Thursday, May 12, 2011

Food Allergy Awareness Week 2011



So I had a couple of things planned for this year's Food Allergy Awareness Week, but gack! Suddenly the week is half over!

Today I'll share with you two videos. The first is an interview I did with Ryan yesterday, talking about his allergy. As always, I learned something about what Ryan does and does not know about his own allergy from this interview, so that's good stuff. It's been so long since he's had any kind of reaction that he truly doesn't remember what might happen. And he seems really stuck on the fact that I won't let him get candy out of vending machines! Who knew?

No, I don't think he's outgrown the allergy; I think we've managed his exposures very well. Though I suspect that we'll do a RAST blood test at some point in the future to see if his levels have changed at all.

Here's the video. I like it because you can get to see some of his personality, his ways of speaking. :D







The next video is a snippet of Diana's Rationally Selfish Webcast from a couple of weeks ago. The question she answers is one I submitted at her request, due to a Facebook blow up over whether or not peanut bans in schools constitute a violation of the rights of the non-allergic kids and parents of non-allergic kids. I do plan to write up my own thoughts about this, hopefully this week. I have a few things to add to what Diana says.









Additionally, I'll point you to a couple of my own favorite food allergy posts from the past.

Facts About Peanut Allergies: a little bit about some of the risk assessment factors, and specifically what Ryan's personal risk is based on his medical history

The Big Peanut Kaboom: the story of the night we gave Ryan peanut butter-chocolate ice cream and spent the night at the pediatric hospital, complete with exciting fireman peopleguys visiting our house!

"Just" Teach Your Children Well: my personal favorite, a somewhat snarky and pointed look at the flaws in the reasoning of people who oppose food allergy accommodations for elementary-aged school children.

Ryan's Food Allergy Awareness Week interview from last year

Morgan's Food Allergy Awareness Week interview from last year (not sure if she wants to be interviewed this year)

I Am Not an Attention-Seeking Psycho: a response to an article by Joel Stein who basically called food allergies a made-up yuppie thing

Joel Stein is an Attention-Seeking Psycho: a response to his mea culpa piece in TIME after his own child was diagnosed with a peanut allergy



So, consider yourself Aware of Food Allergies!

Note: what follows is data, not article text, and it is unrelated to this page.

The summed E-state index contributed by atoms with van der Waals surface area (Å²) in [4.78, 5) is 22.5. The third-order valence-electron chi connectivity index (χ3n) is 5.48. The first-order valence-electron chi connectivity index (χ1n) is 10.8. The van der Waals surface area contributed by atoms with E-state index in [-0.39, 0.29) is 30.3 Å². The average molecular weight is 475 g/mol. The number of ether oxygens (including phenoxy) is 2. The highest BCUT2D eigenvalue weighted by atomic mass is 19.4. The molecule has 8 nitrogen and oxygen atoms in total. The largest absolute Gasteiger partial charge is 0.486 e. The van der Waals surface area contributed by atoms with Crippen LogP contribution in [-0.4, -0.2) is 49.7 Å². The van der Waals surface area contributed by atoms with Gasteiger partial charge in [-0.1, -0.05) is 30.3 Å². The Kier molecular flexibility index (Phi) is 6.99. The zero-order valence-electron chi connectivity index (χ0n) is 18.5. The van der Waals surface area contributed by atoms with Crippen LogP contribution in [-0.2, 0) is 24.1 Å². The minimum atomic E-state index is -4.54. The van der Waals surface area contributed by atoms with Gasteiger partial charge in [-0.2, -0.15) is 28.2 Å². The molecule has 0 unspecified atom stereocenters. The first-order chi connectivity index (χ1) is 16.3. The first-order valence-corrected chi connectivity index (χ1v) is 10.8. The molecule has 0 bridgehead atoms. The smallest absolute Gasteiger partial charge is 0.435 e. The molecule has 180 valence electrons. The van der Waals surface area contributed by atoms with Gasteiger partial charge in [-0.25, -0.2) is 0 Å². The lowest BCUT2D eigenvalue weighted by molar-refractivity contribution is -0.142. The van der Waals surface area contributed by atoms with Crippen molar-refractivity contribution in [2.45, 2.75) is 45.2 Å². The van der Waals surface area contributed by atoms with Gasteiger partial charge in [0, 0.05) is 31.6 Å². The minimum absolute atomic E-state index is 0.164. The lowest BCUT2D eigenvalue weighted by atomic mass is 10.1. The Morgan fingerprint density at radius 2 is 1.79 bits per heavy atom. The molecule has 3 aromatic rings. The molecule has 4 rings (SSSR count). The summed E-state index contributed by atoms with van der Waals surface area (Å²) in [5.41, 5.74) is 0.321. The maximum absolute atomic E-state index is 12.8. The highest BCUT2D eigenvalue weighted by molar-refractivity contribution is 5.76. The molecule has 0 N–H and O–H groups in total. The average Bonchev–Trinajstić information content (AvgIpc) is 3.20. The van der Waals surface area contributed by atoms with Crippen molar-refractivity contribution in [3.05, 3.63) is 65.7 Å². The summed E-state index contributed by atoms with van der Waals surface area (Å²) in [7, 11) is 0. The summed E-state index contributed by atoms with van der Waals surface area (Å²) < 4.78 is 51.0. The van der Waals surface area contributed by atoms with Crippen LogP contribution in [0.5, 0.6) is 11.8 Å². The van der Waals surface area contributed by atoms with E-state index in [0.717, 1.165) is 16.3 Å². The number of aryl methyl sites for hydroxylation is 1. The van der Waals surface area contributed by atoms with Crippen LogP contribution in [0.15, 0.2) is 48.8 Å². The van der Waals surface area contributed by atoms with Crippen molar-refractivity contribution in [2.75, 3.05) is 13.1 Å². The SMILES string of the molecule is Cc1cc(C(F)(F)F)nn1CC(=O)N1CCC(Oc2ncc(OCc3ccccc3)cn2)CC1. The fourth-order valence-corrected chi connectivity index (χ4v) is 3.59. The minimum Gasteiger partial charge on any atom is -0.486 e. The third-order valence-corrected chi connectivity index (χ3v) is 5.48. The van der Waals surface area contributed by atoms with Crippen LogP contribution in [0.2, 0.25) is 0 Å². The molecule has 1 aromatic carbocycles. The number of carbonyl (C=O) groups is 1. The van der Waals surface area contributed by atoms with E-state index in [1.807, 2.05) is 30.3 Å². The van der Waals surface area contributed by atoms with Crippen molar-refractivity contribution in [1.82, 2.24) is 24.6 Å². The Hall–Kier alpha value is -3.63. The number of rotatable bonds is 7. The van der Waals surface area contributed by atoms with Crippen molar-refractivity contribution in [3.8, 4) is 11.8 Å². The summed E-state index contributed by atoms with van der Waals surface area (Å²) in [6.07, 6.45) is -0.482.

And please help me spread the word. Tweet this, Facebook it, link to the YouTube video, whatever. If you learned something interesting or useful here, please help spread that information to others. I'd REALLY appreciate it. :D

1 comment:

Elisheva Hannah Levin said...

Let's see if this works today! It didn't yesterday.

Thanks once again for a round-up of food allergy awareness articles. Neither of my kids have a food allergy, and I lived in ignorance until a friend of mine (mother of two) died during anaphylaxis due to a peanut allergy. The "safe" Chinese food was not so safe after all.

I really appreciate being made aware of the problems parents of children with food allergies face, and I do not understand the blind refusal to consider the reality of the danger by some adults. I cannot imagine how worrisome it must be to know that there are people who have been made aware of the life-threatening nature of certain allergies and refuse to acknowledge them for whatever reason they may give.

Since my friend's death--now more than 10 years ago, I have learned not to be offended when certain friends want to see packaging from ingredients of dishes I have made for them, or when they politely refuse food that they are unsure about. I have discovered that good friends are allergic to onions, to peanuts, to tree nuts, to fruits from the Rosaceae family of plants (apples, strawberries, almonds, etc.) We understand the need to work around their needs when we plan to go out with them, or have them over. Fortunately, I have kept a kosher kitchen, so dealing with issues relating to contaminated kitchen tools, dishes and silverware are second nature to me now, although now the issue is lives at stake rather than adherence to ritual.

The experience of keeping kosher has also made me aware of how many people view food refusal, and how strange they can become over it. But I have never been told that keeping kosher was going to make my children social outcasts. People will tolerate a religious reason better than a life and death issue for some strange reason!

I have rambled on here--happy that Blogger seems to be back--but I want to finish by thanking you again. I learn something new every time I read one of these posts!